Jeff Brady

Jeff Brady is a NPR National Desk Correspondent based in Philadelphia. He covers the mid-Atlantic region and the energy industry.

In this role, Brady reports on the business of energy, from concerns over hydraulic fracturing in Western Pennsylvania to the oil boom in North Dakota and solar developments in the desert Southwest. With a focus on the consumer, Brady's reporting addresses how the energy industry intersects consumers' perspective at the gas pump and light switch.

Frequently traveling throughout the country for NPR, Brady has covered just about every major domestic news event in the past decade. Before moving to Philadelphia in July 2011, Brady was based in Denver and covered the west for NPR.

In 2005, Brady was among the NPR reporters who covered the aftermath of Hurricane Katrina. His reporting on flooded cars left behind after the storm exposed efforts to stall the implementation of a national car titling system. Today, the National Motor Vehicle Title Information System is operational and the Department of Justice estimates it could save car buyers up to $11 billion a year.

Before coming to NPR in September 2003, Brady was a reporter at Oregon Public Broadcasting (OPB) in Portland. He has also worked in commercial television as an anchor and a reporter; and commercial radio as a talk-show host and reporter.

Brady graduated with a Bachelor of Arts in Communications from Southern Oregon State College (now Southern Oregon University).

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3:58pm

Sun January 22, 2012
Sports

Legendary Football Coach Joe Paterno Mourned

Outside Penn State's football stadium, mourners paid respects to legendary football coach Joe Paterno who died Sunday from lung cancer.

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11:01pm

Wed January 18, 2012
Politics

Rejected Pipeline Becomes Hot-Button Election Issue

Originally published on Thu January 19, 2012 7:17 pm

The Syncrude tar sands mine in Alberta, Canada. Alberta's tar sands would supply the oil for the prospective Keystone XL pipeline.
Todd Korol Reuters/Landov

President Obama rejected an application to build the 1,700-mile Keystone XL pipeline from Canada to the U.S. Gulf Coast on Wednesday. He blamed congressional Republicans, who had set a 60-day deadline for his administration to complete its review of the project.

Just minutes after Obama issued a statement denying the permit, Republican members of Congress lined up before TV cameras.

"I'm deeply, deeply disappointed that our president decided to put his politics above the nation," said Rep. Lee Terry of Nebraska.

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4:48pm

Thu January 12, 2012
Around the Nation

Heavy Lobbying Before Keystone Oil Pipeline Decision

Originally published on Thu January 12, 2012 9:12 pm

The Syncrude tar sands mine north of Fort McMurray, Alberta, is seen in November. Alberta's tar sands would supply the oil for the prospective Keystone XL pipeline.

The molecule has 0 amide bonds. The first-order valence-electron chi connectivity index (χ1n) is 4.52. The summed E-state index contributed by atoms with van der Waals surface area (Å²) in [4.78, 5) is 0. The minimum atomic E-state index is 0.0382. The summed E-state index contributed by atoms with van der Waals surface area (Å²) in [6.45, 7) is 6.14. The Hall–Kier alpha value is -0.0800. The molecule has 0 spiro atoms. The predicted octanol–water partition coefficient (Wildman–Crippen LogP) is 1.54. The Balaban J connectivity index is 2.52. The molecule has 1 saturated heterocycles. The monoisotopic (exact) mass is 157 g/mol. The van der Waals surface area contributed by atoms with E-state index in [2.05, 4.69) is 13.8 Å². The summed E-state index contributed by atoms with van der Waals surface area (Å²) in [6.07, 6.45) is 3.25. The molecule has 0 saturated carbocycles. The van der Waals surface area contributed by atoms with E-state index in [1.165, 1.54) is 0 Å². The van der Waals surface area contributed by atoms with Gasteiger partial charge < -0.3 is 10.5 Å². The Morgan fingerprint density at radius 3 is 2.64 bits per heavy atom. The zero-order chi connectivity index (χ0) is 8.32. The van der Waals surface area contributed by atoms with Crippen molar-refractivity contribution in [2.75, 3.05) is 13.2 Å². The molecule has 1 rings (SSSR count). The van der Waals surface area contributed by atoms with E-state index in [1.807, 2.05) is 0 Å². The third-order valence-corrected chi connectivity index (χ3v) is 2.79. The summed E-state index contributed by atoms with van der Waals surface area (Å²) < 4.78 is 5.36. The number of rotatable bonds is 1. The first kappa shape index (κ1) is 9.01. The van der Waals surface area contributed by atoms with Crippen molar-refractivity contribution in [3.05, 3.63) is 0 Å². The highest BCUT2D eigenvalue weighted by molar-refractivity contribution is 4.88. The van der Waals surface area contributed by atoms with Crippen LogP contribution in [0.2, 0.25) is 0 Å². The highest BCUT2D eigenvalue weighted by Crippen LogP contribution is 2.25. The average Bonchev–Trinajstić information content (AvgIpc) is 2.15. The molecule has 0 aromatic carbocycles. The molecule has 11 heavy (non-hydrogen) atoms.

Todd Korol Reuters/Landov

The oil industry and environmentalists are fighting over the Keystone XL pipeline, and in this election year, President Obama is caught in the middle.

The industry says the pipeline, which would carry oil from Canada to the Gulf Coast, would create jobs. Environmentalists worry it will lead to more pollution. Obama has until next month to make a decision, and that has both sides lobbying heavily.

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11:01pm

Thu January 5, 2012
It's All Politics

Rick Santorum: The Underdog With A Loud Bark

Rick Santorum receives a call at his campaign headquarters during his Senate re-election bid in 2006. The former senator was attempting to keep his Pennsylvania Senate seat, which he later lost to Democrat Bob Casey, Jr.
Jeff Swensen Getty Images

Republican presidential candidate Rick Santorum is campaigning in New Hampshire after finishing a very close second in the Iowa caucuses. His success in the Hawkeye State was a surprise because Santorum was polling in the single digits there just a few weeks back.

For Santorum, surprising the political establishment is nothing new. Since he was first elected to Congress in 1990 — at 32 years old — Santorum has made a career out of being the underdog and usually winning.

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11:01pm

Wed January 4, 2012
Energy

Solar Panels Compete With Cheap Natural Gas

Barbara Scott and Mac Given in Media, Pa., had 21 solar panels installed last March. With government rebates and tax incentives, Scott says, her family spent $21,000 to install the system.
Jeff Brady NPR

Renewable energy is growing rapidly in the U.S., with wind and solar industries enjoying double-digit growth each year. Part of that growth comes from more homeowners choosing to install solar panels.

With government subsidies, some people can even make a financial argument for installing the panels. But in recent years, the price of one fossil fuel — natural gas — has declined so much that solar panels are having difficulty competing.

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